Nasuni’s Rodriguez concurs: “This model of running applications in the cloud may be appealing to consumers, but many businesses are going to have a problem with it.” Businesses such as Nasuni and Confidela are, of course, depending on that perception.
PowerPoint Broadcast opens up potential risks
The new broadcasting feature in PowerPoint 2010 is impressive in action: click the broadcast button in the slideshow tab and sign in to your Windows Live account. Within a few seconds (while the presentation is uploaded to Microsoft’s servers), a pop-up window presents you with a URL to distribute to your audience — usually via e-mail or instant message. (See Figure 1.) When they click on the link, they will see your slides in their browser — with you controlling the presentation.
But the potential for security breaches may be greater here than with SkyDrive. The presentation is not sent using SSL encryption — it’s a garden-variety http:// URL. The primary protection from hackers and snoopers is each presentation’s unique and rather lengthy assigned ID, which is embedded in the URL.
Figure 1. PowerPoint 2010 includes the ability to quickly broadcast live presentations through the use of a uniquely coded link.
Microsoft spokesman Massey says the presentations are quickly deleted from Microsoft’s servers once the broadcast ends. But Rodriguez says the threat here is not so much to document privacy as it is to PC security. “This is just an unsigned, unsecure connection to someone else.” He adds that a hacker who hijacks the link could potentially use it to distribute malware.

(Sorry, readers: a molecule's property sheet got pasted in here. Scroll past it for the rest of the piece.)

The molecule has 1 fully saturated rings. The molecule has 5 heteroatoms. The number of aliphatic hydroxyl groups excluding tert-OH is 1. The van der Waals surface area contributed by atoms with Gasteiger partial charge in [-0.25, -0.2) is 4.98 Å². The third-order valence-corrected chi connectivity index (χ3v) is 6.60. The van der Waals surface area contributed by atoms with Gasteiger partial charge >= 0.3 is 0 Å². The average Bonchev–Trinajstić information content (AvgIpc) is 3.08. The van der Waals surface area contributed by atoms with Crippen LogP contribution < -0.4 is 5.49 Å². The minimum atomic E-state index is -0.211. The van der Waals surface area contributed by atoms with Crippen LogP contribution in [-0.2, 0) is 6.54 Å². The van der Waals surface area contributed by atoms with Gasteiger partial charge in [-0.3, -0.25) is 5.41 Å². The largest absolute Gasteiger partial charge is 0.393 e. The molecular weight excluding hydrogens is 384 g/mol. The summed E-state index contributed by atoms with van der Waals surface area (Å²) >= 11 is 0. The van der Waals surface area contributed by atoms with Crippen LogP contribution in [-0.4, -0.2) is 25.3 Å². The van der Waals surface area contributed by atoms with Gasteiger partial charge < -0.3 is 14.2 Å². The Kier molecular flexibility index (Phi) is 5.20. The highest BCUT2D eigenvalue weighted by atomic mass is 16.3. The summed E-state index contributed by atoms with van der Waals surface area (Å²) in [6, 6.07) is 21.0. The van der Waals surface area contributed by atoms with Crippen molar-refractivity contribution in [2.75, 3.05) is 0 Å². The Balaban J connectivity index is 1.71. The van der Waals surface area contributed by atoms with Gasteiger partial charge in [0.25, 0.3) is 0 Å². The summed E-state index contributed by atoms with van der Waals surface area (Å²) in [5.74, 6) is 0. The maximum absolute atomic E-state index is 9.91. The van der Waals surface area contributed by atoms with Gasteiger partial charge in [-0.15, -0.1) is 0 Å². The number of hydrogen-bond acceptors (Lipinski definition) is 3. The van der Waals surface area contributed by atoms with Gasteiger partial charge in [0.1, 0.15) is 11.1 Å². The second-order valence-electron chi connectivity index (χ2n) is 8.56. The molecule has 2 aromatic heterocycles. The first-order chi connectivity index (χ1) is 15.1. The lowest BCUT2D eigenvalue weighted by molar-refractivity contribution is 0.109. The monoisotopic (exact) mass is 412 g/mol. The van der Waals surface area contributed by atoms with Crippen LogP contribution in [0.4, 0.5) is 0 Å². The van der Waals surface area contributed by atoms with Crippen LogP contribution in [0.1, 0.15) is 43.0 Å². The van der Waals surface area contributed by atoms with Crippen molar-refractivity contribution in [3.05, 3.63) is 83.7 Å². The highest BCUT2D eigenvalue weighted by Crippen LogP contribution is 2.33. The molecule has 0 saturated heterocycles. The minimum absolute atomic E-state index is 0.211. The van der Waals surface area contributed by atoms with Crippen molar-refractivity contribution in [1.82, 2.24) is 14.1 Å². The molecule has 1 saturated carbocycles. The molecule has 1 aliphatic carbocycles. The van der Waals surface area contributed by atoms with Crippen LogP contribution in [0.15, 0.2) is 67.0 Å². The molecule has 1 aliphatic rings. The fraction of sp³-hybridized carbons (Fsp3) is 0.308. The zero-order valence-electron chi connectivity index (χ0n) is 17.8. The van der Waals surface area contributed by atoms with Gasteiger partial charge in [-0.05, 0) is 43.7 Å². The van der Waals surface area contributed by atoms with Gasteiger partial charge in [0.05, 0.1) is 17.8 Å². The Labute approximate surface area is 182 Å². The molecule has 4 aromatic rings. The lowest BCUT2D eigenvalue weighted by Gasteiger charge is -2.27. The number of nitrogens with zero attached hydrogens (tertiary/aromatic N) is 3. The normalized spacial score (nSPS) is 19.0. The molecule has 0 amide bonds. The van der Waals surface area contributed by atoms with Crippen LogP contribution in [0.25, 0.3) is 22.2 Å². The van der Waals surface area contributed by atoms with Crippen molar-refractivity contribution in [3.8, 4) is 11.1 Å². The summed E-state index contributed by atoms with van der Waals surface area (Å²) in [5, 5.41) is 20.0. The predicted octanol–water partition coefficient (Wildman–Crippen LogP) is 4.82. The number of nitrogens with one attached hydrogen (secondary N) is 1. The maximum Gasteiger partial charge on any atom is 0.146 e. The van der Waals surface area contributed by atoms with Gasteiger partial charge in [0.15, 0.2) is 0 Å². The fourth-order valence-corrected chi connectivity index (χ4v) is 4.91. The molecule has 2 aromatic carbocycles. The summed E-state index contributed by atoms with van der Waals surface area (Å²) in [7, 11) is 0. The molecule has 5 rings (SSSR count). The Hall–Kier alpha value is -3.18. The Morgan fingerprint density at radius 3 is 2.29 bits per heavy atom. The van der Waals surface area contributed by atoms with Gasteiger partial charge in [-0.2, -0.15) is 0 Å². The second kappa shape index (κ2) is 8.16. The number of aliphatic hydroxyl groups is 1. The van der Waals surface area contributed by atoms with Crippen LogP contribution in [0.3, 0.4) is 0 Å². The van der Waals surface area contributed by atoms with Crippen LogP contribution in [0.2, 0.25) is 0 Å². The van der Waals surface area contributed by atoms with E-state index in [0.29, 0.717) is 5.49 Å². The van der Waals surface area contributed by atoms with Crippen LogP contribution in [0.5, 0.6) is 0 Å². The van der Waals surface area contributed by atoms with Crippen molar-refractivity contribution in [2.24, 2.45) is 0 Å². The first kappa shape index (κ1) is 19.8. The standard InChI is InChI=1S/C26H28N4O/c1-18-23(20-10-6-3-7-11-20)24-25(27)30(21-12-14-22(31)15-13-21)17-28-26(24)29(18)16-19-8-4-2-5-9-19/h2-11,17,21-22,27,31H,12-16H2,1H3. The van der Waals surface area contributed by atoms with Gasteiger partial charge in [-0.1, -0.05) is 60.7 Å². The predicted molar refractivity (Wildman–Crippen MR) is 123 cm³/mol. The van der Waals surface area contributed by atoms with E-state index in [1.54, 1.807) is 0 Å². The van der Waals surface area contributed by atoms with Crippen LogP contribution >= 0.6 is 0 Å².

Business customers have security options not available to consumers using the free Web offerings. In his e-mail, Massey wrote, “For business use, access control is more important. When customers use the broadcast service paired with on-premise SharePoint servers or our upcoming cloud offerings, additional access controls become available due to the additional security layers those products will provide.”
Treat Office 2010 as you would any Web app
While businesses can justify the expense of a SharePoint server or data protection services such as those offered by Confidela or Nasuni, they will still deploy Office 2010 on many thousands of business desktops. IT departments will have to plan for the potential security risks Office 2010 opens. The solution may lie with providing security training for Office users and possibly disabling some of Office’s Web capabilities via the Group Policy options.
Consumers have fewer options: you might not want to store sensitive documents on SkyDrive, which means forgoing the use of Microsoft’s free Web apps.
But remember, this potential privacy threat exists for just about all consumer Web services, not just SkyDrive. The difference is that using SkyDrive and the other Microsoft productivity apps could increase the likelihood that you’ll store more of your confidential information online, where security is more difficult to manage.
And what about protecting against a hijacked PowerPoint Broadcast link? Treat it as you would any link or file attachment that arrives in e-mail or instant message: check to make sure it comes from the person it purports to come from.
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WS contributing editor Yardena Arar has written about technology for the New York Times, the Canadian Press, the Associated Press, and the Los Angeles Daily News. She was an editor of PC World magazine from 1996 to 2009.